GRIFFITH v. CONNECTICUT(1910)
Submitted November 28, 1910.
Statement by Mr. Justice White: [218 U.S. 563, 564] Upon a prosecution originating in the police court of the city of Hartford, in Hartford county, Connecticut, the plaintiff in error was tried and convicted in the superior court of the county, upon an information alleging, in six counts, the commission of offenses against chapter 238 of the Public Acts of Connecticut of 1907. The offenses charged were the exacting on certain loans of money a rate of interest greater than 15 per cent per annum, contrary to the provisions of the 1st section of the act, and in accepting notes for an amount greater than that actually loaned, with intent to evade the provisions of said 1st section, contrary to the provisions of the 2d section of the act. During the course of the trial, the accused, in various forms, assailed the validity of the statute referred to because of repugnancy to the contract clause of the Constitution of the United States, and to the equal protection clause of the 14th Amendment. From a judgment imposing a fine as to the conviction upon each count, an appeal was taken to the supreme court of errors. The judgment of the superior court was affirmed (83 Conn. 1, 74 Atl. 1068), and the case was then brought here. [218 U.S. 563, 565] Since the filing of the record, the state of Connecticut has moved that the writ of error be dismissed, or, in the alternative, that the judgment be affirmed.
Mr. I. Henry Harris for plaintiff in error.
Mr. Hugh M. Alcorn for defendant in error.
Mr. Justice White, after making the foregoing statement, delivered the opinion of the court:
The motion to dismiss or affirm is in effect based upon the claim that the assignments of error present no substantial Federal question. As the contentions urged required for their elucidation a consideration of the provisions of the statute charged to have been violated, we excerpt the 1st and 2d sections of the act. They are as follows:
The claim that the statute operates to deny the equal protection of the laws is based upon the provision exempting from the operation of the terms of 1 'any national bank, or any bank or trust company duly incorporated under the laws of this state,' and 'any bona fide mortgage of real or personal property.' The contentions elaborated in the assignments of error find succinct expression in the following proposition set out in the brief filed in opposition to the motion to dismiss:
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It is elementary that the subject of the maximum amount to be charged by persons or corporations subject to the jurisdiction of a state for the use of money loaned within the jurisdiction of the state is one within the police power of such state. The power to regulate existing, the details of the legislation and the exceptions proper to be made rest primarily within the discretion of the state legislature, and 'unless such regulations are so unreasonable and extravagant as to interfere with property and personal rights of citizens, unnecessarily and arbitrarily, they are within the power of the state; and that the classification of the subjects of such legislation, so long as such classification has a reasonable basis, and is not merely arbitrary selection without real difference between the subjects included and those omitted from the law, does not deny to the citizen the equal protection of the laws.' Watson v. Maryland, 218 U.S. 173 , 54 L. ed. 987, 30 Sup. Ct. Rep. 644, and cases cited. In the case at bar, the supreme court of errors ruled that the statute was not repugnant to the 14th Amendment, folowing a prior ruling to that effect made in State v. Hurlburt, 82 Conn. 232, 72 Atl. 1079.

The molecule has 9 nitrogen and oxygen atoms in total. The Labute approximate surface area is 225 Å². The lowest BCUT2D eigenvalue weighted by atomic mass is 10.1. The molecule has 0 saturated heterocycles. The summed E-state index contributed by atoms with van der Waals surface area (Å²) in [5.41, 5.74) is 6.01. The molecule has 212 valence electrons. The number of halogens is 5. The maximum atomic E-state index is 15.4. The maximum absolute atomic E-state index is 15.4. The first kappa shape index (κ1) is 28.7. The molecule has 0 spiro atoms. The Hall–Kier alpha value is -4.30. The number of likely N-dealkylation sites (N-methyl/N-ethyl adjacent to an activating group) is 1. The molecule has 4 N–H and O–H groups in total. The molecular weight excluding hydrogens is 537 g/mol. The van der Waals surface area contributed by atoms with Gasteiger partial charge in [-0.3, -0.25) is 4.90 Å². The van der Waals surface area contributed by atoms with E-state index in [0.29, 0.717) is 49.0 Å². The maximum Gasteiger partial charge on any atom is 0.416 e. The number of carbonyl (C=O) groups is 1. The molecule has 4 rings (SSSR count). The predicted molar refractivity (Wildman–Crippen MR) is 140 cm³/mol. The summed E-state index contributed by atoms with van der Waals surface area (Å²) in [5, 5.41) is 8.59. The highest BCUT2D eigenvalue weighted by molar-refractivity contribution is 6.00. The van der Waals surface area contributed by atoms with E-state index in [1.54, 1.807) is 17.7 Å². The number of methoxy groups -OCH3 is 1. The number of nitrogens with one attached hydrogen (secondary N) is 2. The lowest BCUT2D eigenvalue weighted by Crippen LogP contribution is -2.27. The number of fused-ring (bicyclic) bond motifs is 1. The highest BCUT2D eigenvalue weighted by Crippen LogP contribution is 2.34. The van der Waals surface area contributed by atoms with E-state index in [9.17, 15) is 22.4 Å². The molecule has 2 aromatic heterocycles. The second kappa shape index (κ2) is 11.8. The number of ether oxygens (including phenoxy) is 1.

In the Hurlburt Case, discussing contentions similar to those here urged against the validity of the Connecticut statute of 1907, based upon the exemption clause in question, the court said:
In the argument on behalf of the plaintiff in error, no attempt is made to meet the force of the foregoing statements of the court below; and, clearly, in the light of such declarations, it is impossible to conclude otherwise than that the classification complained of has a reasonable basis, and that the exemption of national banks, etc., was not a mere arbitrary selection.
In the argument for plaintiff in error no reference is made to the claim urged below of the protection of the contract clause of the Constitution. The claim appears to have had reference to a provision contained in 5 of the act of 1907, forbidding the enforcement of contracts made in violation of the act, thereby operating to deny validity to such contracts when made by those not within the exempted classes. There was power to enact the provision (Missouri, K. & T. Trust Co. v. Krumseig, 172 U.S. 351, 358 , 359 S., 43 L. ed. 474, 476, 477, 19 Sup. Ct. Rep. 179), and, as said by the court below, the contract clause of the Constitution of the United States 'does not give validity to contracts which are properly prohibited by statute.'
The supreme court of errors of Connecticut did not err in its judgment of affirmance. As, however, the particular classification here assailed has not been the subject of express consideration in any prior decision of this court, and hence the power to make it cannot be said to have been so explicitly foreclosed as to cause contention on the subject to be obviously frivolous, the motion to dismiss cannot prevail Louisville & N. R. Co. v. Melton, 218 U.S. 36 , 54 L. ed. 921, 30 Sup. Ct. Rep. 676. It is, however, manifest from the analysis which has been made of prior decisions, that applying the principles settled by the cases which have [218 U.S. 563, 572] gone before, the contentions now advanced against the correctness of the judgment are so wholly without merit as not to require further argument. The motion to affirm must therefore prevail.